Understanding Child Endangerment
Parents and caretakers of children have an obligation to take every possible step to protect kids from harm. Of course, this includes refraining from causing intentional injuries to children through abuse. However, the law also allows for criminal prosecution for injuries that result from accidents.
The means to do this is defined under Arizona Revised Statute § 13-1201. While the State does not have a specific child endangerment law, this statute prohibits the reckless endangerment of any other person. Under this statute, a conviction is usually a class 1 misdemeanor. This means that convictions can result in a six-month jail sentence or a fine of up to $2,500. However, if the incident does involve a risk of imminent death, the charge upgrades to a class 6 felony. Our experienced Gilbert defense attorneys could help people to better understand the relevant state laws and to comprehend the potential penalties that may follow from a child endangerment conviction.
How Does Recklessness Endanger a Child?
Child endangerment cases are some of the most complex cases in Arizona because they require police officers, prosecutors, and juries to use their sense of judgment when making decisions. As opposed to other criminal allegations, such as the possession of drugs, there is no clear definition of what it means to place another person into harm. Instead, the statute merely provides that it is illegal to “recklessly endanger” another person. As a result, it is vitally important to understand what the concept of recklessness means.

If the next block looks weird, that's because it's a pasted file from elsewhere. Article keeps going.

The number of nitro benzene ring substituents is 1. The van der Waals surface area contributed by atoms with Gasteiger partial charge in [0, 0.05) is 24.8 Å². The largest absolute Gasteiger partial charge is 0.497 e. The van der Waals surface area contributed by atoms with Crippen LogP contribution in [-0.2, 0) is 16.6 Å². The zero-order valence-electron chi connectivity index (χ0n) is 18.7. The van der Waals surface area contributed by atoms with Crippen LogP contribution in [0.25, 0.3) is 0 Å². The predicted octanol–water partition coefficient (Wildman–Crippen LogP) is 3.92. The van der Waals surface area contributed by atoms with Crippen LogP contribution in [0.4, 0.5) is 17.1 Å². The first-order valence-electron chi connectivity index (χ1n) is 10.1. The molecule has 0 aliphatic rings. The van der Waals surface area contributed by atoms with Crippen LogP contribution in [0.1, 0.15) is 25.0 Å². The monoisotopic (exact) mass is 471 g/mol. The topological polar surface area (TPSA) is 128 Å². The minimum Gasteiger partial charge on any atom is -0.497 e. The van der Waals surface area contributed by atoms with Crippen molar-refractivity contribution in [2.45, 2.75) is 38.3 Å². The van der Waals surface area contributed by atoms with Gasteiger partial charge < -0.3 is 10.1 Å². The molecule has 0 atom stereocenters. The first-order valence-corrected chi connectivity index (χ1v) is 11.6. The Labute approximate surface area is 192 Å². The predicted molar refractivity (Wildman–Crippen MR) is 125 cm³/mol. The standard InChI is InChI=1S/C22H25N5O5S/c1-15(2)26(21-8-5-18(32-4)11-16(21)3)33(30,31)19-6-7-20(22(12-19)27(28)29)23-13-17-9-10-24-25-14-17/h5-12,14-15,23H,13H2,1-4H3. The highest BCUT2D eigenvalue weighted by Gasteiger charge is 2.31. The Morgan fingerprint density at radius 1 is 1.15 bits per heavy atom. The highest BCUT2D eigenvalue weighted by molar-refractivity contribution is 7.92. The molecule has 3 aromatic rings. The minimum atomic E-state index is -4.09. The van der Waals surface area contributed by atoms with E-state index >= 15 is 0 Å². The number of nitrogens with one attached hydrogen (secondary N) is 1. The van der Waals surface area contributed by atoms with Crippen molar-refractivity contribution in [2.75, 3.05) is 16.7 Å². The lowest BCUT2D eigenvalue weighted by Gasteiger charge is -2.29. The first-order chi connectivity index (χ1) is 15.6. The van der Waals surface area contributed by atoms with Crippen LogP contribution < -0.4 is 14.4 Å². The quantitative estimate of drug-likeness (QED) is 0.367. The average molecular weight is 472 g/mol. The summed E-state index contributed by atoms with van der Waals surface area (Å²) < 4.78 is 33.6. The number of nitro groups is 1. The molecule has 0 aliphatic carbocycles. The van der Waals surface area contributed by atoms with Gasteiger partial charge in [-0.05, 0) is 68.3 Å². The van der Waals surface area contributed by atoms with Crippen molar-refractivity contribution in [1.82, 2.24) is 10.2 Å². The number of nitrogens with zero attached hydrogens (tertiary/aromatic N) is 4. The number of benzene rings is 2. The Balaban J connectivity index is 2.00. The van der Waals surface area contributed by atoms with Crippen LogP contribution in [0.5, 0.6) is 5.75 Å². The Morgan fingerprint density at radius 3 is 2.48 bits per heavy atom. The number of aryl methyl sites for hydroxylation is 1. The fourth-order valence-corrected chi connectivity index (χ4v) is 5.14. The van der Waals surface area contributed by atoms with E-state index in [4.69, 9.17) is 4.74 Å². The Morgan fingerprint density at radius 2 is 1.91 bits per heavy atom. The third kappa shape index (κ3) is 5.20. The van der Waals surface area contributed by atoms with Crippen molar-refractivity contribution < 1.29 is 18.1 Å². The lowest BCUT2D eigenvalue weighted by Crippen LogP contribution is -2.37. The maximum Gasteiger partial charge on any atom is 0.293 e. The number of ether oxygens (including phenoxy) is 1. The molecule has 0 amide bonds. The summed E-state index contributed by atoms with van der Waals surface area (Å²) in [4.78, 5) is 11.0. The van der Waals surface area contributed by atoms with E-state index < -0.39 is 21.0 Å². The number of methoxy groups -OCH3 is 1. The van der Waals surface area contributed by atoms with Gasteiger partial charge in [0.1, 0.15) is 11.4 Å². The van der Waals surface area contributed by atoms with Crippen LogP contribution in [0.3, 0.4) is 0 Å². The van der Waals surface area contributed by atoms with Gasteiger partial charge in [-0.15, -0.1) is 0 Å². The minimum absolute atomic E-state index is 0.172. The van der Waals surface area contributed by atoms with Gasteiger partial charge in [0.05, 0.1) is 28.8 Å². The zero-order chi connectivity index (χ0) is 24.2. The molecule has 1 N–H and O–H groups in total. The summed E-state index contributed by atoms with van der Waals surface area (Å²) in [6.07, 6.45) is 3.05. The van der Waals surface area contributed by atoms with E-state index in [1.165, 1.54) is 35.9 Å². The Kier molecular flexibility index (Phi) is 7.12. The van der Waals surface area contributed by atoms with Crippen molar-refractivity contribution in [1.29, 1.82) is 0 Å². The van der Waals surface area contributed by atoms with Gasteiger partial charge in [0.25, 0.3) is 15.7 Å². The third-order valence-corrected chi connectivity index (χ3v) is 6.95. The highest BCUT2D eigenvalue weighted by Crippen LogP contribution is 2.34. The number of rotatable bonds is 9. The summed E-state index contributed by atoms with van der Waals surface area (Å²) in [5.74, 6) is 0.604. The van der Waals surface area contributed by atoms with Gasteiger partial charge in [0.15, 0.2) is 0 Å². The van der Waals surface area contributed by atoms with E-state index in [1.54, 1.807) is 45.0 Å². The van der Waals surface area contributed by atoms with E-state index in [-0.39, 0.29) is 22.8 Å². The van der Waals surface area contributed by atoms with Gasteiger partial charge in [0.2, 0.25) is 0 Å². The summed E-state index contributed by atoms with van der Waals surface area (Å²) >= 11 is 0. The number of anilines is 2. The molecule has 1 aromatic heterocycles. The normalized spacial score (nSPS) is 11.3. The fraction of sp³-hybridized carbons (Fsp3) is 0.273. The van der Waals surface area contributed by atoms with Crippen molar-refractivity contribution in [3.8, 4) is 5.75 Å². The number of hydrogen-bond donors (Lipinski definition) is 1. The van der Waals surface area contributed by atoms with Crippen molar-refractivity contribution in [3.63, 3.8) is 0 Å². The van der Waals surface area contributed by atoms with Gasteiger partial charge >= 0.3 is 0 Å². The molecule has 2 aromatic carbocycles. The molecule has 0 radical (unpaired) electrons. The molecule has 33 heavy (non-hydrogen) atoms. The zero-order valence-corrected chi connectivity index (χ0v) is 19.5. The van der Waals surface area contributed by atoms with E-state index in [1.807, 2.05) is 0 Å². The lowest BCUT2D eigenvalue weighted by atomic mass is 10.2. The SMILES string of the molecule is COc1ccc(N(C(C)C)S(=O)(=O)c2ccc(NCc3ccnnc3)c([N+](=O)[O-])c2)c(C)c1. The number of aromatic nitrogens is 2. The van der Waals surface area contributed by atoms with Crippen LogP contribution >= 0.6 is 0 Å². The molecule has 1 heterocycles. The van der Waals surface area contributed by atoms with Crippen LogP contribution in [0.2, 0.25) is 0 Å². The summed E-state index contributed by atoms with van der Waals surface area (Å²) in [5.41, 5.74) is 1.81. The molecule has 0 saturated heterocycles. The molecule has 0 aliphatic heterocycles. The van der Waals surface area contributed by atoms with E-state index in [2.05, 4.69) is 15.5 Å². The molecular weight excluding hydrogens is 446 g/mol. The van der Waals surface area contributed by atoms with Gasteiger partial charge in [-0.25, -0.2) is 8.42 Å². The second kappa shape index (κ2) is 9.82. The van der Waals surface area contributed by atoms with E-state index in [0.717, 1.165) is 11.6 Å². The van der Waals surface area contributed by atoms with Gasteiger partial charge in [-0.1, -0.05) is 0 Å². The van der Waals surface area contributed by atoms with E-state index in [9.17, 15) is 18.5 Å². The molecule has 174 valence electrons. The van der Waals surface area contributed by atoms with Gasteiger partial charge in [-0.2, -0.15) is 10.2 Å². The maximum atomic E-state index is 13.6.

In general, a person is reckless when they act without regard for the well-being of themselves or others. This may involve violating a separate law that exists to protect the general public in some situations. For example, people who face an arrest for drunk driving may face an endangerment charge if a child is in the vehicle.
However, an arrest may also result from leaving a child unsupervised, failing to report child abuse, or being drunk or high while watching a kid. Some of these behaviors would not be illegal if a person did them while on their own. Instead, it is the fact that they were in a position to watch a child that makes it illegal. A child endangerment lawyer could provide more information about the idea of recklessness and how it may result in criminal prosecution in Gilbert.
Reach Out to a Gilbert Child Endangerment Attorney Today
Charges that allege the endangerment of another person can arise from many situations. In some cases, they can accompany other criminal charges such as drunk driving (DUI) or drug possession. However, police can also make an arrest that alleges a sole count of child endangerment.
It is important to fight back against these charges at every opportunity. A Gilbert child endangerment lawyer could help you to understand the laws that apply to your case and represent your interests during every court session. Contact our team to learn more, the State has attorneys working for their side, you should too.